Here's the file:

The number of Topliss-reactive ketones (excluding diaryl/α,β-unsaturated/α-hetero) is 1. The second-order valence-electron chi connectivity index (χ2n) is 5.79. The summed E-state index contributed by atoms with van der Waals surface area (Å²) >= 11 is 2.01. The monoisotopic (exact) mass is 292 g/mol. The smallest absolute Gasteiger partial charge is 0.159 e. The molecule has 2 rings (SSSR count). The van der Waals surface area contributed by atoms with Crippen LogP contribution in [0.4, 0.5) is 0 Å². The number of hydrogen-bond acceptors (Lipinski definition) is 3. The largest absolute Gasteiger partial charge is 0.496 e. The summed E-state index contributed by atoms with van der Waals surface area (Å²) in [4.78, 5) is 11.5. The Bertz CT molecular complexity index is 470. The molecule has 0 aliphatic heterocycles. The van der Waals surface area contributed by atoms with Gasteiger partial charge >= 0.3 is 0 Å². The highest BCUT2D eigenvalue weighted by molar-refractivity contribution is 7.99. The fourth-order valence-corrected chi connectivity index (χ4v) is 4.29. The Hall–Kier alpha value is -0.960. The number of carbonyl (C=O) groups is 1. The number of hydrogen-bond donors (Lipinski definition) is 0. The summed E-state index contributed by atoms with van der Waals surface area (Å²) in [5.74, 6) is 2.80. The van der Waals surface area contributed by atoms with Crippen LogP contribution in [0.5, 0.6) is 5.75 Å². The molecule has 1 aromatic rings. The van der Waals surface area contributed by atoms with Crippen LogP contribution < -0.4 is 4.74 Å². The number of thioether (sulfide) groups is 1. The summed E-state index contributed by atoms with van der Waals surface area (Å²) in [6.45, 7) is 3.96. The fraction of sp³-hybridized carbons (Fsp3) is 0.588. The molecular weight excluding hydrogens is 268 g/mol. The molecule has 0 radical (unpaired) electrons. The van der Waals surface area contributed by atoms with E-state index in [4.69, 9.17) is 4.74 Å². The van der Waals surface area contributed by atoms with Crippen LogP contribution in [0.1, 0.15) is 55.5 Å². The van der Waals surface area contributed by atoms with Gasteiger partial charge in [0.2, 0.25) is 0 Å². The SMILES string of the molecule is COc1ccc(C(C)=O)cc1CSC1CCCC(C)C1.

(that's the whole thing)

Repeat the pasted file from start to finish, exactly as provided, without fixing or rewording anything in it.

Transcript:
The number of Topliss-reactive ketones (excluding diaryl/α,β-unsaturated/α-hetero) is 1. The second-order valence-electron chi connectivity index (χ2n) is 5.79. The summed E-state index contributed by atoms with van der Waals surface area (Å²) >= 11 is 2.01. The monoisotopic (exact) mass is 292 g/mol. The smallest absolute Gasteiger partial charge is 0.159 e. The molecule has 2 rings (SSSR count). The van der Waals surface area contributed by atoms with Crippen LogP contribution in [0.4, 0.5) is 0 Å². The number of hydrogen-bond acceptors (Lipinski definition) is 3. The largest absolute Gasteiger partial charge is 0.496 e. The summed E-state index contributed by atoms with van der Waals surface area (Å²) in [4.78, 5) is 11.5. The Bertz CT molecular complexity index is 470. The molecule has 0 aliphatic heterocycles. The van der Waals surface area contributed by atoms with Gasteiger partial charge >= 0.3 is 0 Å². The highest BCUT2D eigenvalue weighted by molar-refractivity contribution is 7.99. The fourth-order valence-corrected chi connectivity index (χ4v) is 4.29. The Hall–Kier alpha value is -0.960. The number of carbonyl (C=O) groups is 1. The number of hydrogen-bond donors (Lipinski definition) is 0. The summed E-state index contributed by atoms with van der Waals surface area (Å²) in [5.74, 6) is 2.80. The van der Waals surface area contributed by atoms with Crippen LogP contribution in [0.5, 0.6) is 5.75 Å². The molecule has 1 aromatic rings. The van der Waals surface area contributed by atoms with Crippen LogP contribution < -0.4 is 4.74 Å². The number of thioether (sulfide) groups is 1. The summed E-state index contributed by atoms with van der Waals surface area (Å²) in [6.45, 7) is 3.96. The fraction of sp³-hybridized carbons (Fsp3) is 0.588. The molecular weight excluding hydrogens is 268 g/mol. The molecule has 0 radical (unpaired) electrons. The van der Waals surface area contributed by atoms with E-state index in [4.69, 9.17) is 4.74 Å². The van der Waals surface area contributed by atoms with Crippen LogP contribution in [0.1, 0.15) is 55.5 Å². The van der Waals surface area contributed by atoms with Gasteiger partial charge in [0.2, 0.25) is 0 Å². The SMILES string of the molecule is COc1ccc(C(C)=O)cc1CSC1CCCC(C)C1.